• Using Context and your answer above, explain to what extent this view of gender is supported in Hong Kong schools. Answer: Most Hong Kong schools reject this view as there are still strict rules concerning how male and female students should dress, and the hairstyle they can have is based on the sex they were assigned at birth. This is reflected in what Mak said in the last paragraph of Context: out of 20 students who sought help over their schools’ appearance codes, only one succeeded in persuading a school to let them wear sportswear. This shows that Hong Kong schools in general are still reluctant to allow students to express their gender identity when it does not agree with their sex assigned at birth.

News:

  • Refer to the last paragraph. Should the government leave it to individual schools to decide on a solution, or does it have a duty to make a decision for all schools? Explain. Answer: The government has a duty to make a decision for all schools in Hong Kong and come up with a list of guidelines for students such as Nathan who are experiencing gender dysphoria after discussing with experts in gender studies and mental health. This is because the burden should not be placed on students at each school to ensure they have a safe and welcoming environment to learn.

  • To what extent do you agree with the school’s argument for enforcing the ban on long hair for male students, and why? Answer: I do not agree with the school’s arguments because it places too much emphasis on physical appearance and incorrectly assumes that all students who do not conform to the hair ban are going to ruin the school’s image. It also reflects the stereotype that male students with long hair have bad living habits. In fact, such stereotyping will do more harm than good as it ignores teens’ need to develop their self-confidence through their choice of hairstyle. Focusing on students’ hairstyles also distracts from what should be the most important part of school: learning. (accept other reasonable arguments)

Issue:

  • Amy Barrow, a legal scholar, weighed in on Nathan’s situation, noting the EOC was not mandated to investigate and conciliate relevant complaints. Using Issue and Glossary, explain what this suggests about the government’s stance towards LGBTQ+ students. Answer: It suggests that the Hong Kong government has taken a hands-off approach on matters related to LGBTQ+ youth. The government lacks the will to address their concerns because the EOC is not required to investigate these complaints. Hong Kong’s Sex Discrimination Ordinance does not include protections for transgender and non-binary people. In addition, the EOC’s scope is limited to addressing discrimination on the grounds of sex, marital status, pregnancy, disability, family status and race.

  • “When schools suppress gender diverse children, they have a higher risk for mental health issues.” How might Issue and News support this view? Explain. Answer: Diana Kwok mentioned in the article that children as young as four can start feeling that the sex they were assigned at birth does not match who they are. When they are left in a school environment that does not recognise their gender dysphoria, such as at Tung Wah Group of Hospitals Wong Fut Nam College which dictates male students cannot have long hair, it can add to their distress. The school is treating these students with bias and prejudice (i.e. being forced to get a haircut to avoid suspension), which can lead to other mental health difficulties such as self-harm or suicidal behaviour. (accept other reasonable answers)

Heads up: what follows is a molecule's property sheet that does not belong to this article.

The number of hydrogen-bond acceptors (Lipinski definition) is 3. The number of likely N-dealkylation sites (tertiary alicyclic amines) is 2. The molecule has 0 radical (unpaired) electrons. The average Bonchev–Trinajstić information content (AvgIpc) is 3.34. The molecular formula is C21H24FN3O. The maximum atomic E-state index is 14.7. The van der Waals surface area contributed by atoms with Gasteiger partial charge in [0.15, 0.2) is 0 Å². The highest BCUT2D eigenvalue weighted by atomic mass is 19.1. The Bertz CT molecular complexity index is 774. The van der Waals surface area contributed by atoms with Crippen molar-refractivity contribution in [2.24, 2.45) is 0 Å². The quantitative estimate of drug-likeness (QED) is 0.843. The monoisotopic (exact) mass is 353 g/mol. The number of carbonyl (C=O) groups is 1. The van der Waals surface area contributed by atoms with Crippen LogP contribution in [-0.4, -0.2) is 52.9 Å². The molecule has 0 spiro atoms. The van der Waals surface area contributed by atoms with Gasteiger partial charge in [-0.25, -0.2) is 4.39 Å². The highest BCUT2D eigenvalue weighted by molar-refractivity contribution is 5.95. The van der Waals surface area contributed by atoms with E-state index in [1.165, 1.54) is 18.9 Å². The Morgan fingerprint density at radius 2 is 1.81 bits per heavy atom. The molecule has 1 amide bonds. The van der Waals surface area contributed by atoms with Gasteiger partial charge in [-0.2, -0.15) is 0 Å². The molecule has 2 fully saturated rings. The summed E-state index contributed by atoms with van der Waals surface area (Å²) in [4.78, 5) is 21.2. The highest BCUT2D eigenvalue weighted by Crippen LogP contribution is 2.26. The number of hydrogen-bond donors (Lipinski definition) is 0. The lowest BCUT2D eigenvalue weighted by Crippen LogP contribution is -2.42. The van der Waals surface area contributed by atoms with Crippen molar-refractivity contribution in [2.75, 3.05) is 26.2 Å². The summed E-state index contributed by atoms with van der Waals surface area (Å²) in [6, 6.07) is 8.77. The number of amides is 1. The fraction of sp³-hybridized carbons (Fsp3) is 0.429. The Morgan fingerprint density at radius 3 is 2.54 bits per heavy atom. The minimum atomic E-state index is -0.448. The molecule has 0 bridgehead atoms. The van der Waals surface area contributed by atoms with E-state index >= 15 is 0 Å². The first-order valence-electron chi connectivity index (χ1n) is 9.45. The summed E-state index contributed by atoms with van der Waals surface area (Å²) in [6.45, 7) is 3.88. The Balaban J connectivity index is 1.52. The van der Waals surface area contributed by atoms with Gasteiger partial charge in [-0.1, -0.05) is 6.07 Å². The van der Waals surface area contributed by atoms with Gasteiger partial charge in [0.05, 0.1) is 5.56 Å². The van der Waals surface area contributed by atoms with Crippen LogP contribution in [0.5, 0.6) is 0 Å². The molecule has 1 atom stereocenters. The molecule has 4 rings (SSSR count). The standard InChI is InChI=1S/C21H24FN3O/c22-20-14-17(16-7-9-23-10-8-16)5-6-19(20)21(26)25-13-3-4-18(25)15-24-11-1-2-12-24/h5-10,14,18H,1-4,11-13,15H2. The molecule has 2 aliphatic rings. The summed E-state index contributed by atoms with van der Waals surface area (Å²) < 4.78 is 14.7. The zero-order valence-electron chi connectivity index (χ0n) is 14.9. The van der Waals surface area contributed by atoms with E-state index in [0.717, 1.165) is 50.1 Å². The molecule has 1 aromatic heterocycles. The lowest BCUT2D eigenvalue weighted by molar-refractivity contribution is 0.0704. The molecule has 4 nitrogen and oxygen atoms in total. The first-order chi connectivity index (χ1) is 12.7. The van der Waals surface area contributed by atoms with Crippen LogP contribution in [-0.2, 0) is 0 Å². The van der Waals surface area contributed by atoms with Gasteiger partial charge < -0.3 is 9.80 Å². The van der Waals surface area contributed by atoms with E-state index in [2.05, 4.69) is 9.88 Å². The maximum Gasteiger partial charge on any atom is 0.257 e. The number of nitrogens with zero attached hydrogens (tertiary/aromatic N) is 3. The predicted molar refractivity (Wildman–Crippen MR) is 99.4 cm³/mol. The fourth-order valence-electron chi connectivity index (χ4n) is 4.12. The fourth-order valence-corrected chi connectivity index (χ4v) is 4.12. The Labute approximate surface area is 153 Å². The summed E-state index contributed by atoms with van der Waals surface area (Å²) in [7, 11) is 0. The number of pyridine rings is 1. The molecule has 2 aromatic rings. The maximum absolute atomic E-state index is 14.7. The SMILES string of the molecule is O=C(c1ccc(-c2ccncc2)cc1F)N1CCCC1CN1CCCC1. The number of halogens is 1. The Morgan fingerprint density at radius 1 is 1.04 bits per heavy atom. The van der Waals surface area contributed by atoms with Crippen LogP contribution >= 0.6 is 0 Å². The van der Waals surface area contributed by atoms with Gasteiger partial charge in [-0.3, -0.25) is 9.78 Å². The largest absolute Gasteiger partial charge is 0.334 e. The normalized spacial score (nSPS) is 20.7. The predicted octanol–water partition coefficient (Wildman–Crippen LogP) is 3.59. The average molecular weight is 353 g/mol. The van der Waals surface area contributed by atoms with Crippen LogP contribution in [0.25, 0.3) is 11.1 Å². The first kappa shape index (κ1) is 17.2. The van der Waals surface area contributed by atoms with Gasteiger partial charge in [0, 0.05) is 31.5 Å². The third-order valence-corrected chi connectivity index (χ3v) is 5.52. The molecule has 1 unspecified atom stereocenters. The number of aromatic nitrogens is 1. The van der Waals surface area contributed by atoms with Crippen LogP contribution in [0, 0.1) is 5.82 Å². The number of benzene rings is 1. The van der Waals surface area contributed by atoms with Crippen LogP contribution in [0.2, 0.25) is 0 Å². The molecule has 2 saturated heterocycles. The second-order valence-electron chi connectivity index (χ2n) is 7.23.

Get the word out

dress-code policy :

a set of rules that outline the appropriate attire and personal grooming standards required at a particular place or institution. This can include details such as what clothes and hairstyles are allowed.

Equal Opportunities Commission (EOC) :

Hong Kong’s statutory body responsible for implementing anti-discrimination ordinances. Established in 1996, the EOC works towards eliminating discrimination on the grounds of sex, marital status, pregnancy, disability, family status and race. Its work includes investigation and conciliation, education and promotion, review of legislation and issuing codes of practice and guidelines.

(gender) binary :

the idea that there are only two genders, male or female. “Non-binary” describes genders that do not fit neatly into one of these two categories.

gender dysphoria :

psychological distress when someone’s gender identity does not agree with the sex assigned at birth. According to a 2021 survey conducted by the Family Planning Association of Hong Kong on 8,343 students, 4 per cent of females and 2 per cent of males said the sex they were assigned at birth did not reflect their gender experience.

gender identity :

one’s internal sense of self and gender, whether that is man, woman, neither or both. For transgender people, their gender identity differs in varying degrees from their sex assigned at birth. It is different to gender expression, which is how people present gender outwardly, through behaviour, clothing or hairstyle, etc. Society defines these cues as masculine or feminine.

Sex Discrimination Ordinance :

code of practice issued by the EOC to promote equal employment opportunities between men and women. It provides guidance on procedures and systems that can help to prevent discrimination.